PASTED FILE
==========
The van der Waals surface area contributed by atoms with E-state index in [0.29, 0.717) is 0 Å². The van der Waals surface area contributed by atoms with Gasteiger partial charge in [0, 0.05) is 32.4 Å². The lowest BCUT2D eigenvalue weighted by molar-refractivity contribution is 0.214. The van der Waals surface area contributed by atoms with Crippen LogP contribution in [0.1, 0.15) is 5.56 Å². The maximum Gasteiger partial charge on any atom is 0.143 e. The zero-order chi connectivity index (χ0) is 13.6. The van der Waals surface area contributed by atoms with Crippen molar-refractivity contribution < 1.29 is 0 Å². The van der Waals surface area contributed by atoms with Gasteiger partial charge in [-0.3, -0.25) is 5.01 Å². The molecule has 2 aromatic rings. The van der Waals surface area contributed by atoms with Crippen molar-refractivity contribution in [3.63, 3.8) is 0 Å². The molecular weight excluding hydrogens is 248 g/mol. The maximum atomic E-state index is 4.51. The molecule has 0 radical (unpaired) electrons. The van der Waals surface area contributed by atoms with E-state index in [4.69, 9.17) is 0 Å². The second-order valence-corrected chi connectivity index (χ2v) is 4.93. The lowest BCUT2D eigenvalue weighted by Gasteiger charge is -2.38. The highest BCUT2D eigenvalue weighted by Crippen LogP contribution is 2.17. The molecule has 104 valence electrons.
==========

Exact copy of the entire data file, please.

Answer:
The van der Waals surface area contributed by atoms with E-state index in [0.29, 0.717) is 0 Å². The van der Waals surface area contributed by atoms with Gasteiger partial charge in [0, 0.05) is 32.4 Å². The lowest BCUT2D eigenvalue weighted by molar-refractivity contribution is 0.214. The van der Waals surface area contributed by atoms with Crippen LogP contribution in [0.1, 0.15) is 5.56 Å². The maximum Gasteiger partial charge on any atom is 0.143 e. The zero-order chi connectivity index (χ0) is 13.6. The van der Waals surface area contributed by atoms with Crippen molar-refractivity contribution < 1.29 is 0 Å². The van der Waals surface area contributed by atoms with Gasteiger partial charge in [-0.3, -0.25) is 5.01 Å². The molecule has 2 aromatic rings. The van der Waals surface area contributed by atoms with Crippen molar-refractivity contribution in [3.63, 3.8) is 0 Å². The molecular weight excluding hydrogens is 248 g/mol. The maximum atomic E-state index is 4.51. The molecule has 0 radical (unpaired) electrons. The van der Waals surface area contributed by atoms with E-state index in [4.69, 9.17) is 0 Å². The second-order valence-corrected chi connectivity index (χ2v) is 4.93. The lowest BCUT2D eigenvalue weighted by Gasteiger charge is -2.38. The highest BCUT2D eigenvalue weighted by Crippen LogP contribution is 2.17. The molecule has 104 valence electrons.